Black Hat said the room his discussion was meant to take place will instead be used as a place for his friends and colleagues to gather and remember him on 1 August, when the session was set to take place.

Black Hat said in a statement:

We have lost a member of our family. Everyone would agree that the life and work of Barnaby Jack are legendary and irreplaceable. Barnaby had the ability to take complex technology and intricate research and make it tangible and accessible for everyone to learn and grow from. Beyond his work in our industry, Barnaby was an incredibly warm hearted and welcoming individual with a passion for celebrating life. We all have a hilarious and upbeat story about Barnaby. He is truly a shining example of what we love about this community.

Black Hat will not be replacing Barnaby’s talk on Thursday, Aug. 1. No one could possibly replace him, nor would we want them to. The community needs time to process this loss. The hour will be left vacant as a time to commemorate his life and work, and we welcome our attendees to come and share in what we hope to be a celebration of his life. Barnaby Jack meant so much to so many people, and we hope this forum will offer an opportunity for us all to recognize the legacy that he leaves behind.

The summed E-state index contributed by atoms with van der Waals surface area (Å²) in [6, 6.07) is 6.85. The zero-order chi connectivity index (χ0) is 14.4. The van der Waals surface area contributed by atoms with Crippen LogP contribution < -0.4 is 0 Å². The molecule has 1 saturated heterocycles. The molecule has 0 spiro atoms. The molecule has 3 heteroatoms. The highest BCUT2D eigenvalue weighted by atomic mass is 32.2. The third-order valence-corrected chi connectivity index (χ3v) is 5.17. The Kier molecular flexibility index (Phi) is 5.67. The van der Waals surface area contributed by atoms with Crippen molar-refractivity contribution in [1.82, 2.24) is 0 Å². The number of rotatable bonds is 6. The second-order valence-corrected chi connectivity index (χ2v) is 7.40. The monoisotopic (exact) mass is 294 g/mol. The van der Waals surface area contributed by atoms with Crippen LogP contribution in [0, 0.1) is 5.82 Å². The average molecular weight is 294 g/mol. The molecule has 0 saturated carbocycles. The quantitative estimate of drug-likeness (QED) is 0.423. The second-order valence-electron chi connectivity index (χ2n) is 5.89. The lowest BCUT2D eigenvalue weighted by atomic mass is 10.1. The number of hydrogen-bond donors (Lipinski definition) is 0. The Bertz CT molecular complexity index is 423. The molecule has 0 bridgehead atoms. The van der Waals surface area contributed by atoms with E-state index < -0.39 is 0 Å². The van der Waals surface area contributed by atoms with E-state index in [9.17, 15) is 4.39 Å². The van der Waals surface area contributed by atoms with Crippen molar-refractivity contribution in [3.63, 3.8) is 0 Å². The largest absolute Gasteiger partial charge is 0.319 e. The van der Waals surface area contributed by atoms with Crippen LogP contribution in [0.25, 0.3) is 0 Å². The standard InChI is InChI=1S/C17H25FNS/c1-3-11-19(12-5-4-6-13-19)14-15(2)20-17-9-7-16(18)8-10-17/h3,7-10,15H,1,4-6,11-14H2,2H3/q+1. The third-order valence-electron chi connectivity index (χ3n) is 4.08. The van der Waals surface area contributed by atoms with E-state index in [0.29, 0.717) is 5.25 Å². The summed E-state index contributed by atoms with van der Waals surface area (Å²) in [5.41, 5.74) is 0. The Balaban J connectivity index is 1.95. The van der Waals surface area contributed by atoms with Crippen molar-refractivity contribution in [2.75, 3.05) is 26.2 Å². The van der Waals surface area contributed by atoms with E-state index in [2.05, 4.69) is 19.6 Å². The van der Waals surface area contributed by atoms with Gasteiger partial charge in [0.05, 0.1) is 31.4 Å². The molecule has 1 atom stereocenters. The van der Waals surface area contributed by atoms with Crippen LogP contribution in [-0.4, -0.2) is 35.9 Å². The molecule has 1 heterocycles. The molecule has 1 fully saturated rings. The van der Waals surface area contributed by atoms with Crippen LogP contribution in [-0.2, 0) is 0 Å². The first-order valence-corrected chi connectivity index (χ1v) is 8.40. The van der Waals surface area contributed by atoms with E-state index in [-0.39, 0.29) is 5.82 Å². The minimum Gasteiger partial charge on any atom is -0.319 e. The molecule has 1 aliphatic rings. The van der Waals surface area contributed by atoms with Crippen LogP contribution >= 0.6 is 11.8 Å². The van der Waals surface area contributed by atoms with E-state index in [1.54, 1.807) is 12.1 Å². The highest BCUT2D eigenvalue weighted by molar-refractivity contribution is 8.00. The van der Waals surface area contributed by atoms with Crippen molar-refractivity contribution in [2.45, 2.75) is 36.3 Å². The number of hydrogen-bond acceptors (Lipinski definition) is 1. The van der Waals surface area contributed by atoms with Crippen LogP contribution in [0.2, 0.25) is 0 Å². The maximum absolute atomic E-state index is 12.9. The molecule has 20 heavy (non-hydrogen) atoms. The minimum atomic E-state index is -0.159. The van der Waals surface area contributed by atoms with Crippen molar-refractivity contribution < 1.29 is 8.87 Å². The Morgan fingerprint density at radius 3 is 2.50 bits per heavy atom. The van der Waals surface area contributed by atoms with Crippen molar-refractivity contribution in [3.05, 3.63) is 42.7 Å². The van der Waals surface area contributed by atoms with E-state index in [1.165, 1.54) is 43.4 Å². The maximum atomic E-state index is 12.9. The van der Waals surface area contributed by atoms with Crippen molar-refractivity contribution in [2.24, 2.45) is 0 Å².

Our deepest sympathies go out to Barnaby Jack’s family and loved ones. Words cannot adequately describe how much he will be missed, but it is certain that Barnaby will NEVER be forgotten.

At the time of his death, Jack was director of embedded security research at security firm IOActive. On Twitter, the company said: “Lost but never forgotten our beloved pirate, Barnaby Jack has passed. He was a master hacker and dear friend. Here’s to you Barnes!”

It was just going to be another boring President’s Day on the Internet, when along came a spastic, hilarious hacker with a taste for McDonald’s, Gucci Mane, and caps lock. Is a criminal mastermind behind the @BurgerKing (and likely @Jeep) takeover? Nope—just a guy who plays shows in Rhode Island who left an unfortunate Internet paper trail.